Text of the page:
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Human rights in social care
Human rights have become a more prominent feature in social care services in Scotland.
This is in part because a review of the National care standards, which are used to regulate care services, has produced a document which is based on the principles of Human Rights.
It is useful to look at the structure of these new standards and the rights which they contain as well as the background to the developments in Scotland.
The new national health and social care standards
These are based on five principles, as follows:
- Dignity and respect.
- Be included.
- Responsive care and support.
Under each of these principles the rights which people can expect, including their outcomes are listed. For example under ‘Be included’ the following rights are listed:
- I receive the right information, at the right time, and in a way I can understand.
- I am supported to make informed choices so that I can control my care and support.
- I am included in later decisions about the way the service is provided, and my suggestions, feedback and concerns are considered.
- I am supported to participate fully and actively in my community.
A strength of the new care standards is I believe the fact that they are given in first-person. The previous standards used second person language such as ‘you can expect…’ whereas the new standards are more easily adopted directly by the person reading them, and also suggest a more reliable commitment to upholding these rights. A further strength I believe is that the principles and standards apply to all services (although specific standards will apply to some special services). This compares well with the previous standards which were issued in 23 booklets which itemised and were named according to the sorts of issues and aims addressed by that service. This new approach avoids stigmatising vulnerable people and groups by being more all-encompassing and inclusive.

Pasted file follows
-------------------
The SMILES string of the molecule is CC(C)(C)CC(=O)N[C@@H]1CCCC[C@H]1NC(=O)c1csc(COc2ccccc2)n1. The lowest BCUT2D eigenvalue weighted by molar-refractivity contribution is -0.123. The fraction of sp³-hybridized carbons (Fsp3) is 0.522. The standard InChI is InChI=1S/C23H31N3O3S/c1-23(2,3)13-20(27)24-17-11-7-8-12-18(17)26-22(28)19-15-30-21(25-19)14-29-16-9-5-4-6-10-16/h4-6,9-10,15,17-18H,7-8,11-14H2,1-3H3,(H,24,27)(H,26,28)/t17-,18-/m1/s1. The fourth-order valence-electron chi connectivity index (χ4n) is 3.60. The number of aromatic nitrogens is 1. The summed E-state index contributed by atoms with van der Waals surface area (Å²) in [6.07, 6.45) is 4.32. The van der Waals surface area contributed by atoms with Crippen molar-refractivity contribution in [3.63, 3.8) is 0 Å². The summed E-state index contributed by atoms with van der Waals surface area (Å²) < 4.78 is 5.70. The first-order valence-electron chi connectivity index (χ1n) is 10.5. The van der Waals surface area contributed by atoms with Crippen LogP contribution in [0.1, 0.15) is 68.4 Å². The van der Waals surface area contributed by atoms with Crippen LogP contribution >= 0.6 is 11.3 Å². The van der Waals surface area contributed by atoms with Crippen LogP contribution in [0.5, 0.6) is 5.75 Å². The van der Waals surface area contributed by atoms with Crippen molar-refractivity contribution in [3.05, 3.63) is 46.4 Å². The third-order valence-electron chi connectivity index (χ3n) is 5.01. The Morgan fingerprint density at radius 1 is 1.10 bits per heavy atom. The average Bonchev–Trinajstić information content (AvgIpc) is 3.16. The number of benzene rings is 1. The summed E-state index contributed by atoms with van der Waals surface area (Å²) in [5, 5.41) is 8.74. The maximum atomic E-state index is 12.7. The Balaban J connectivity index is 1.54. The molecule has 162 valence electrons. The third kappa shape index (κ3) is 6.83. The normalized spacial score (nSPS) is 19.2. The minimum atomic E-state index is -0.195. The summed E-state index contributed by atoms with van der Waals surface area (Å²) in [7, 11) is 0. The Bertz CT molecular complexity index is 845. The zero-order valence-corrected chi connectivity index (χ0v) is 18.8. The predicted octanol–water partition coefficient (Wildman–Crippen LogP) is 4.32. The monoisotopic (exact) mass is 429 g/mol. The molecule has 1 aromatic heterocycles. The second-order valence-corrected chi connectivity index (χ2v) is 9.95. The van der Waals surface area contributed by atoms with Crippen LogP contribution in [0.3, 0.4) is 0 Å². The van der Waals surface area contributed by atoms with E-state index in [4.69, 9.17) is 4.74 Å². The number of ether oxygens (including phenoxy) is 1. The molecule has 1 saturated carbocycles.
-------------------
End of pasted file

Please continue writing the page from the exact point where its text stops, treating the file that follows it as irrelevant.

Background information on human rights in Scotland
The Alliance is an organisation of service providers and individuals in Scotland which aim to be ‘...about people living with long-term conditions being in ‘the driving seat’. It supports people to live their lives better, on their terms.’ The Alliance has produced an informative and useful booklet on human rights called ‘Being Human: a human rights-based approach to health and social care in Scotland’.
The booklet gives a summary of international human rights instruments and articles. It also covers the history and national policy on human rights in Scotland, as well as giving various case studies of successes and otherwise. They also cover the Scottish National Action Plan which monitors how human rights are promoted and developed across the country.
One important feature emphasised is that people must be empowered: they must acquire the power to know, understand and claim their rights. Also, these rights must be securely embedded in law and have a means of redress where they are not met.
What do care services need to do now?
It is important that care services adapt their training and procedures to this revised National Health and Social Care standards which will come fully into effect in April 2018. This will involve training to ensure that care staff, supervisors, and managers are all fully aware of the rights which are conveyed in the standards. Quality assurance methods and procedures will need to be modified to ensure the greater participation and inclusion of service users in these processes, and to include their views, opinions and suggestions.
There must also be a process of informing stakeholders, service users and their families about these more explicit rights and to ensure that they are supported, or have the ability to appeal if they are not satisfied with any forms of support provided.
And finally, perhaps it is important that the regulator, the Scottish Care Inspectorate, is convinced that the new standards are fully met, complied with and that the service has taken account of, and implemented the changes which are required to ensure this.
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